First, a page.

Effect of GnRHa ovulation trigger dose on follicular fluid characteristics and granulosa cell gene expression profiles
A recent dose-finding study showed no significant differences in number of mature oocytes, embryos and top-quality embryos when triptorelin doses of 0.2, 0.3 or 0.4 mg were used to trigger final oocyte maturation in oocyte donors co-treated with a gonadotropin-releasing hormone (GnRH) antagonist. This analysis investigated whether triptorelin dosing for triggering final oocyte maturation in oocyte donors induced differences in follicular fluid (FF) hormone levels and granulosa cell gene expression.
This single-centre, randomised, parallel, investigator-blinded trial was conducted in oocyte donors undergoing a single stimulation cycle at IVFMD, My Duc Hospital, Ho Chi Minh City, Vietnam, from August 2014 to March 2015. A total of 165 women aged 18–35 years with body mass index <28 kg/m2, anti-Müllerian hormone >1.25 ng/mL, and antral follicle count ≥6 were randomised to three different triptorelin doses for trigger. The main outcome was concentration of steroid hormones in FF collected from the first punctured follicle on each side. Moreover, luteinising hormone receptor (LHR), 3β-hydroxy-steroid-dehydrogenase (3ßHSD) and inhibin-Ba (INHB-A) gene expression in cumulus and mural granulosa cells were investigated in a subset of women from each group.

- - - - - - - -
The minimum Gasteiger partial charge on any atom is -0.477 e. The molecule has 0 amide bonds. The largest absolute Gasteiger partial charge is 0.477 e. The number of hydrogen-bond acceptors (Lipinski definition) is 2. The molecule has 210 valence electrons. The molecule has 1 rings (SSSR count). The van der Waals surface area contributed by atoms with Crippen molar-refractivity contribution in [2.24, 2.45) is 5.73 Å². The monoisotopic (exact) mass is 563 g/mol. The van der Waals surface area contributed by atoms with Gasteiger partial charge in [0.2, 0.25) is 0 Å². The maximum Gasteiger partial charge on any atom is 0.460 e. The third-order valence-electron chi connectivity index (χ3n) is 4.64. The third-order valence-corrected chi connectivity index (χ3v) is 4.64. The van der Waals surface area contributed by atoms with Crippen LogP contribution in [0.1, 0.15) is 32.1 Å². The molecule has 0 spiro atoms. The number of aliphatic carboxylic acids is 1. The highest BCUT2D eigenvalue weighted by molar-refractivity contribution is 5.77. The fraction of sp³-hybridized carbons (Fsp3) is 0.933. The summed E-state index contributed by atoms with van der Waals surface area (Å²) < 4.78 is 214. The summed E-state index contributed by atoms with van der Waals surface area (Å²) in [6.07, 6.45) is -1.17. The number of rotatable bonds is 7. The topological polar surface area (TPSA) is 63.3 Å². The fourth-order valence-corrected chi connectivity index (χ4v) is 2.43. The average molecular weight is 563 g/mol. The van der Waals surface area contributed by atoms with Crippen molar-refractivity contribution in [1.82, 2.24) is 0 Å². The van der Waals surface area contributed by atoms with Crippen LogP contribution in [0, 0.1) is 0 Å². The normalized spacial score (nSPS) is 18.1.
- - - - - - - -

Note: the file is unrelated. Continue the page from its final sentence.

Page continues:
Progesterone and oestradiol levels in FF did not differ significantly by trigger doses; findings were similar for 3βHSD, LHR and INHB-A gene expression in both cumulus and mural granulosa cells.
In women co-treated with a GnRH antagonist, no significant differences in FF steroid levels and granulosa cell gene expression were seen when different triptorelin doses were used to trigger final oocyte maturation.
KeywordsIn vitro fertilisation Gonadotropin-releasing hormone agonist trigger LHR gene expression Triptorelin Follicular fluid
English language medical writing assistance was provided by Nicola Ryan, an independent medical writer.
Compliance with ethical standards
The study was supported by Merck Sharp and Dohme.
The authors state that they have no competing interests.
Ethics approval and informed consent
All patients provided written informed consent. The study protocol was approved by the Institutional Review Board (IRB) and Ethics Committee on 21 July 2014 (IRB reference number: NCKH/CGRH_01_2014).
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